The story of the author's struggle to break free of her rigid Rastafarian upbringing, ruled by her father's strict patriarchal views and repressive control of her childhood, to find her own voice as a woman and poet.
Breathless, scorching ... A gripping tale of fundamentalism and the light of rebellion piercing through its cracks. Critiques of colonial and patriarchal violence weave throughout, made all the more scathing by Sinclair’s patient understatement ... While the memoir’s conclusion explodes with urgency, it lacks Sinclair’s slow-brewed sagacity. History catches up with her, and not enough years have passed for wisdom to surface. I was startled by the finale — was all her searing testimony in service of Djani’s redemption? I had to put the book down, walk away. With a bit of distance, I came to feel that the center of this book was its matriarch ... Sinclair can craft a luscious sentence.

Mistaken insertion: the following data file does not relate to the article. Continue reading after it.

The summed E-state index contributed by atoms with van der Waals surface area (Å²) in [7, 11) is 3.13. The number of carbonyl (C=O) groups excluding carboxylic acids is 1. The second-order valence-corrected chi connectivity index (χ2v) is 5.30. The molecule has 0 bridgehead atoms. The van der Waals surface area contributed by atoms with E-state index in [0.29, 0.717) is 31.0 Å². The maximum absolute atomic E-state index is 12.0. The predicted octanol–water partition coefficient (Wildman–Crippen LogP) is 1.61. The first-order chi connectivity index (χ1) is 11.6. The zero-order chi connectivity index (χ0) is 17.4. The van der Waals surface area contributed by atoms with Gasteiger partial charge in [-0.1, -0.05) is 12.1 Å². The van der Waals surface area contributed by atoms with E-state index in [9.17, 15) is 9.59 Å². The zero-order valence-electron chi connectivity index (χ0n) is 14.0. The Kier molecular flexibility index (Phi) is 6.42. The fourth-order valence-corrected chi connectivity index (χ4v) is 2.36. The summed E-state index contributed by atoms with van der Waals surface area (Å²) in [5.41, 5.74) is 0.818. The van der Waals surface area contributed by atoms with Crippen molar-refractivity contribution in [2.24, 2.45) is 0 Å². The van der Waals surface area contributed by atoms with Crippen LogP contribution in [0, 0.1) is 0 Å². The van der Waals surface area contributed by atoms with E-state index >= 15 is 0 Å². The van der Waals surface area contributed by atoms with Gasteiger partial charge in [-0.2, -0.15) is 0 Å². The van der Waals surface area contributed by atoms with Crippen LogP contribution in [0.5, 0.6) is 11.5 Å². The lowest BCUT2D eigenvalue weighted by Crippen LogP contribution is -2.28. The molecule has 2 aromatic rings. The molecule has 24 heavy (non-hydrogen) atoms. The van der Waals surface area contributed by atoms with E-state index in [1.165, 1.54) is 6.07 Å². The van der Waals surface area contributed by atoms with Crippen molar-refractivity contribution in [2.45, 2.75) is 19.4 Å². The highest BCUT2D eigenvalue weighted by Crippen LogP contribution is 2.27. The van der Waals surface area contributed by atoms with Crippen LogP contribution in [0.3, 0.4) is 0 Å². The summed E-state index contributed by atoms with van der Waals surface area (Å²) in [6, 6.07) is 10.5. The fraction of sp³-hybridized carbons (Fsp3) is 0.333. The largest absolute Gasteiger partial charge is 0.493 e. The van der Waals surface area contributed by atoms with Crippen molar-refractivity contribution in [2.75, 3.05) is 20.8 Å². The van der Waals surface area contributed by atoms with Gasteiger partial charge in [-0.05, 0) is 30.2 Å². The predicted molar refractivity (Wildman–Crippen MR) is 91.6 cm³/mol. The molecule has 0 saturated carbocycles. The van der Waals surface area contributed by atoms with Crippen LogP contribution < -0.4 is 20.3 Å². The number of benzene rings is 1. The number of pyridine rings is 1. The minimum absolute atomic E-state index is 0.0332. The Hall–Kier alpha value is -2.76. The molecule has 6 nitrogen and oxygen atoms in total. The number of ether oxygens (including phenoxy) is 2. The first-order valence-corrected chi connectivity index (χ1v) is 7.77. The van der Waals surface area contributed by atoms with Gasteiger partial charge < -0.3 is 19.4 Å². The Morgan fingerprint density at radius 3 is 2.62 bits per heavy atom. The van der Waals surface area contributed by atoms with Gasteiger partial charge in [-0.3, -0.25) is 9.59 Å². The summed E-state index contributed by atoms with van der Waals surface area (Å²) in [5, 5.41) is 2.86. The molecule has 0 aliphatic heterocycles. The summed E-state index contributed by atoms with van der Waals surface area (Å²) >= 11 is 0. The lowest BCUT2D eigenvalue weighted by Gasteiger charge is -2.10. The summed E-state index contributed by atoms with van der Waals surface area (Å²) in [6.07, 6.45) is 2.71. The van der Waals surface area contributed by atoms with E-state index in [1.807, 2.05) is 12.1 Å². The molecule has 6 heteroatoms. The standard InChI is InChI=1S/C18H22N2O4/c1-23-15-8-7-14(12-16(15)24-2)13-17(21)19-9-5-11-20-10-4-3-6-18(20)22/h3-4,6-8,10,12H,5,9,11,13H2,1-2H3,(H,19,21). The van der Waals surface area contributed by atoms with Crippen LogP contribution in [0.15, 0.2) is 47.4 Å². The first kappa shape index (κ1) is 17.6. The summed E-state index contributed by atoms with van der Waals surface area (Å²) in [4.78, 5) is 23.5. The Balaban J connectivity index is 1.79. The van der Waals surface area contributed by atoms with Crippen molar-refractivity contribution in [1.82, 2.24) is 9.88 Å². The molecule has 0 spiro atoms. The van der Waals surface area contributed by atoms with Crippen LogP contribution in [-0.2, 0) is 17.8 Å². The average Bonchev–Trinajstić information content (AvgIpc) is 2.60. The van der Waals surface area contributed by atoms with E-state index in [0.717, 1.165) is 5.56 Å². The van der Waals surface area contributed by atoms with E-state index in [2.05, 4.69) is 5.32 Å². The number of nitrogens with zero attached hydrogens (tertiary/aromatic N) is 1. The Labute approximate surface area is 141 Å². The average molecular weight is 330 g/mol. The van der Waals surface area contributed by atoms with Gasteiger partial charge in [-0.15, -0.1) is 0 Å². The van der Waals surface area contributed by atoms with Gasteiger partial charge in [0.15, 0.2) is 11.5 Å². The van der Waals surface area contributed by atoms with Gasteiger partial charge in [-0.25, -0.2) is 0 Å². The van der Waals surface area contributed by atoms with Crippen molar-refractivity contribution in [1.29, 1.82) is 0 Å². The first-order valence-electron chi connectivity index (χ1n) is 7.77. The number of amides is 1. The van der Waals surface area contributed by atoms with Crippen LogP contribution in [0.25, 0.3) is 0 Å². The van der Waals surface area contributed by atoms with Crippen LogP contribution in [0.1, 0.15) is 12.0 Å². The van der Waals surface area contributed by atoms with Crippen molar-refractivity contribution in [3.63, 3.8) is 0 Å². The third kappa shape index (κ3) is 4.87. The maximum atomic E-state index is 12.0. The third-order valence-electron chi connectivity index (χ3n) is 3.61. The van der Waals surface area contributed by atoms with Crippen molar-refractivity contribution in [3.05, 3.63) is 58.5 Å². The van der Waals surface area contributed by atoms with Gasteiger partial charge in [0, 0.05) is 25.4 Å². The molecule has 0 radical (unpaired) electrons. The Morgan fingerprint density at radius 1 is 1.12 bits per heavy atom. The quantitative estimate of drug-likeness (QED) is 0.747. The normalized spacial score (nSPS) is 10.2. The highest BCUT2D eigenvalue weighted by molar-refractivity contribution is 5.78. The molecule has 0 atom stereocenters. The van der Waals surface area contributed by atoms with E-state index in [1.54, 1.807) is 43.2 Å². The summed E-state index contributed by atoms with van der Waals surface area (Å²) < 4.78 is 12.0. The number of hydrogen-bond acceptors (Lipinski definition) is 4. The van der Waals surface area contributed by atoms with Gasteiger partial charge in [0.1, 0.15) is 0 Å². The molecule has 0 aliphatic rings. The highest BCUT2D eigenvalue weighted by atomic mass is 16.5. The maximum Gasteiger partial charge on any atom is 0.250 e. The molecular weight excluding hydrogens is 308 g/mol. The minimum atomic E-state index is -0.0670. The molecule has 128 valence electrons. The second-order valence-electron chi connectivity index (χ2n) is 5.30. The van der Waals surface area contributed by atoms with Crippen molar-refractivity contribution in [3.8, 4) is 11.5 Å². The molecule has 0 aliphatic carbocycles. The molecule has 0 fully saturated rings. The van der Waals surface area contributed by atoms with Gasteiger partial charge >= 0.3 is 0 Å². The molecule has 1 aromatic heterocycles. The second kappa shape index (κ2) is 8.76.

Lushly observed and keenly reflective ... I read How to Say Babylon with particular interest, unsure I would recognize my homeland in what she captures. Yet the spark of recognition burned in every chapter. That is a testament to a distinctive national character, but even more to Sinclair’s kaleidoscopic writing. I’ve never learned more from a book about my native country ... [A] brilliant memoir ... The book grabs the reader because of the beauty of its words, but it sticks because of the thorniness and complexity of its ideas ... Unrelenting and incisive.